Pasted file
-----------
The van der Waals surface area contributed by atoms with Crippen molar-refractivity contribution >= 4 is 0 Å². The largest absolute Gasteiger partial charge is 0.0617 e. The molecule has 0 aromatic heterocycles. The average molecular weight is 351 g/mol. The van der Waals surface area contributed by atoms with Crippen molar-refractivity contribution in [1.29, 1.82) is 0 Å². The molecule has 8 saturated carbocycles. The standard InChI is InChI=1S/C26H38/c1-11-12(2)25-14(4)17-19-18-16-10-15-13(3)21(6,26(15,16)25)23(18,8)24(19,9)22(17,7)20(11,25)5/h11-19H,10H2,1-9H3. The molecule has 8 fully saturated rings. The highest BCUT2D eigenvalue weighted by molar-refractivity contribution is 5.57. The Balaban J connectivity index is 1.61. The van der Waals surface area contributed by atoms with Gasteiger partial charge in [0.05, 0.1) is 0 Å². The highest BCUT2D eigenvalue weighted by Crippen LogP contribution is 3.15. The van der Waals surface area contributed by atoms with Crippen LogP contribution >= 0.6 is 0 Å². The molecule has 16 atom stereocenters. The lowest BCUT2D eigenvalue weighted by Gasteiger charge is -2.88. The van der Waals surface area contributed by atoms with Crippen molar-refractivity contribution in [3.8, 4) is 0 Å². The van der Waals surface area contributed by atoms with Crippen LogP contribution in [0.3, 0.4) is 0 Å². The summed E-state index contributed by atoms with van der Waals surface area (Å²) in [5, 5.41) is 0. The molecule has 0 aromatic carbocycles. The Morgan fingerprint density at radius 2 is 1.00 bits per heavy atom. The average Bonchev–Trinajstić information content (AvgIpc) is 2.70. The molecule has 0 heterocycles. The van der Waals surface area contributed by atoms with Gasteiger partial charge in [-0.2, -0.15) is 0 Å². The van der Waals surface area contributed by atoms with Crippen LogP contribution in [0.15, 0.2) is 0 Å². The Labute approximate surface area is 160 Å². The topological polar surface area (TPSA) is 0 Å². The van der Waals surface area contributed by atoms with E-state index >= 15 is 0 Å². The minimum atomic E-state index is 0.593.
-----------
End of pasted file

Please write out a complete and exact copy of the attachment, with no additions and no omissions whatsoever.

The van der Waals surface area contributed by atoms with Crippen molar-refractivity contribution >= 4 is 0 Å². The largest absolute Gasteiger partial charge is 0.0617 e. The molecule has 0 aromatic heterocycles. The average molecular weight is 351 g/mol. The van der Waals surface area contributed by atoms with Crippen molar-refractivity contribution in [1.29, 1.82) is 0 Å². The molecule has 8 saturated carbocycles. The standard InChI is InChI=1S/C26H38/c1-11-12(2)25-14(4)17-19-18-16-10-15-13(3)21(6,26(15,16)25)23(18,8)24(19,9)22(17,7)20(11,25)5/h11-19H,10H2,1-9H3. The molecule has 8 fully saturated rings. The highest BCUT2D eigenvalue weighted by molar-refractivity contribution is 5.57. The Balaban J connectivity index is 1.61. The van der Waals surface area contributed by atoms with Gasteiger partial charge in [0.05, 0.1) is 0 Å². The highest BCUT2D eigenvalue weighted by Crippen LogP contribution is 3.15. The van der Waals surface area contributed by atoms with Crippen LogP contribution >= 0.6 is 0 Å². The molecule has 16 atom stereocenters. The lowest BCUT2D eigenvalue weighted by Gasteiger charge is -2.88. The van der Waals surface area contributed by atoms with Crippen molar-refractivity contribution in [3.8, 4) is 0 Å². The van der Waals surface area contributed by atoms with Crippen LogP contribution in [0.3, 0.4) is 0 Å². The summed E-state index contributed by atoms with van der Waals surface area (Å²) in [5, 5.41) is 0. The molecule has 0 aromatic carbocycles. The Morgan fingerprint density at radius 2 is 1.00 bits per heavy atom. The average Bonchev–Trinajstić information content (AvgIpc) is 2.70. The molecule has 0 heterocycles. The van der Waals surface area contributed by atoms with Gasteiger partial charge in [-0.2, -0.15) is 0 Å². The van der Waals surface area contributed by atoms with Crippen LogP contribution in [0.15, 0.2) is 0 Å². The Labute approximate surface area is 160 Å². The topological polar surface area (TPSA) is 0 Å². The van der Waals surface area contributed by atoms with E-state index >= 15 is 0 Å². The minimum atomic E-state index is 0.593.